If you throw a mouse from a skyscraper onto something soft, let’s say – a stack of mattresses, the mouse would land and be stunned for a moment but probably survive. But, if you throw a dog and an elephant, the dog would break all of its bones and die in an unspectacular way, and the elephant would explode into a red puddle of bones and insides. Why would the mouse survive the fall, but the dog and elephant wouldn’t?

The answer is size. Size is the most underappreciated regulator of living things, explains Kurzgesagt in the video. Size determines everything about our biology, and it does so because the physical laws are different for different sized animals. The mouse would survive the fall because of how scaling size changes everything. He explains that very small things are practically immune to falling from great heights because the smaller the thing is, the less the effect of gravity is.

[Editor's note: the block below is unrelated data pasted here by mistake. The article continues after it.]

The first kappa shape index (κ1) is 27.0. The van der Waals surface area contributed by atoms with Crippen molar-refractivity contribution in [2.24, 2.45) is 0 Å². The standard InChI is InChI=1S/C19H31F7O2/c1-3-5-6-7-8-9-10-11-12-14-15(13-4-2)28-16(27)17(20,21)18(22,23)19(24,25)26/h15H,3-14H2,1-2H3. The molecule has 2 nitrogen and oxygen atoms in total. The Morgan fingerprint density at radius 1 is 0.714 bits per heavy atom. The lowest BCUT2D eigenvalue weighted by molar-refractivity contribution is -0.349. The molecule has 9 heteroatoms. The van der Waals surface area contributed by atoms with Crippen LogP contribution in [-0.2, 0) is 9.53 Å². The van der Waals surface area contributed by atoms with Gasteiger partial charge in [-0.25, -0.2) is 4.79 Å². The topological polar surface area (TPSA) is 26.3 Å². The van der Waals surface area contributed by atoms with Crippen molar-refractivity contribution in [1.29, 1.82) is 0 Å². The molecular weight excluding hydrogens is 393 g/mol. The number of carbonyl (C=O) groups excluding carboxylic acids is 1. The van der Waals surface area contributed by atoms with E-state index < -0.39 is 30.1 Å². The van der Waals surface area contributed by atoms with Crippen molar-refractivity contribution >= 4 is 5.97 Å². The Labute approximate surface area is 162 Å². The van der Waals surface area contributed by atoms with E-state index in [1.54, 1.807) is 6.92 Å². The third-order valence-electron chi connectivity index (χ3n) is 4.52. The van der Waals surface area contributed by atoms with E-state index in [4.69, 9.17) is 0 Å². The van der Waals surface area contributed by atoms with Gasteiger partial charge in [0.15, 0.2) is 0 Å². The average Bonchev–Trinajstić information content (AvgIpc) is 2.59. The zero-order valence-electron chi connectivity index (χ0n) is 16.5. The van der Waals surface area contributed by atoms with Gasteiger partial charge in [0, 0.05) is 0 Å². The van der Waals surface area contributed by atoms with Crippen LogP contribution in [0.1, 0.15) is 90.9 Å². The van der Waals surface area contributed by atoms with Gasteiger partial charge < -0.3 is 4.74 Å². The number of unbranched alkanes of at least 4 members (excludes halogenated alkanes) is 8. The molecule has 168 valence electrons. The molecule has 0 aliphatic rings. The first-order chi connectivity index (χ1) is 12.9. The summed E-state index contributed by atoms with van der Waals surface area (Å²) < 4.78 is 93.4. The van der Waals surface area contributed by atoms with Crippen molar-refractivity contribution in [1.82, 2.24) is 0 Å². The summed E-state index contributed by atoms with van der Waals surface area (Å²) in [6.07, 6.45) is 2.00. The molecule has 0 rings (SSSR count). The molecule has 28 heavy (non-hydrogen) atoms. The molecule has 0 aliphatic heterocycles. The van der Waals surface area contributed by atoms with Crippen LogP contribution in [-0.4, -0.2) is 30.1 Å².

Moreover, the volume determines the mass of the animal. The more mass the animal has, the higher the kinetic energy before it hits the ground and the greater the impact shock. So in case of elephant, it’s so big that it has extremely little surface area in ratio to its volume. So a lot of kinetic energy gets distributed over a small space and the air doesn’t slow it down much at all. That’s why it gets completely destroyed at the moment of impact with the ground.